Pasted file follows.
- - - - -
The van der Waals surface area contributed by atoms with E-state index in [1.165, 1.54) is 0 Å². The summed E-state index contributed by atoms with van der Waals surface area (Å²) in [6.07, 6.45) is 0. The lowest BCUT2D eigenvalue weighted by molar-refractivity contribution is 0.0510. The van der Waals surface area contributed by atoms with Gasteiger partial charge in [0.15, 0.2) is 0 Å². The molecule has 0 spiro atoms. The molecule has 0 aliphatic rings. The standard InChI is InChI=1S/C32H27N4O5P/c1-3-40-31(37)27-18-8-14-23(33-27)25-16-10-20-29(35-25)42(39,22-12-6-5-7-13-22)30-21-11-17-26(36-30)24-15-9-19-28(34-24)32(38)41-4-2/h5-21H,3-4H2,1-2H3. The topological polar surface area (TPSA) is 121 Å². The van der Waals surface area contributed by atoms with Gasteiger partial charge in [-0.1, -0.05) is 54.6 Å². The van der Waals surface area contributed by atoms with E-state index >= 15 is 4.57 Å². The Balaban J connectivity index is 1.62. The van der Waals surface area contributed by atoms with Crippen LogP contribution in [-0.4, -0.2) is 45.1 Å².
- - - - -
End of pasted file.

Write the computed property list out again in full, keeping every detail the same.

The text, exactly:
The van der Waals surface area contributed by atoms with E-state index in [1.165, 1.54) is 0 Å². The summed E-state index contributed by atoms with van der Waals surface area (Å²) in [6.07, 6.45) is 0. The lowest BCUT2D eigenvalue weighted by molar-refractivity contribution is 0.0510. The van der Waals surface area contributed by atoms with Gasteiger partial charge in [0.15, 0.2) is 0 Å². The molecule has 0 spiro atoms. The molecule has 0 aliphatic rings. The standard InChI is InChI=1S/C32H27N4O5P/c1-3-40-31(37)27-18-8-14-23(33-27)25-16-10-20-29(35-25)42(39,22-12-6-5-7-13-22)30-21-11-17-26(36-30)24-15-9-19-28(34-24)32(38)41-4-2/h5-21H,3-4H2,1-2H3. The topological polar surface area (TPSA) is 121 Å². The van der Waals surface area contributed by atoms with Gasteiger partial charge in [-0.1, -0.05) is 54.6 Å². The van der Waals surface area contributed by atoms with E-state index >= 15 is 4.57 Å². The Balaban J connectivity index is 1.62. The van der Waals surface area contributed by atoms with Crippen LogP contribution in [-0.4, -0.2) is 45.1 Å².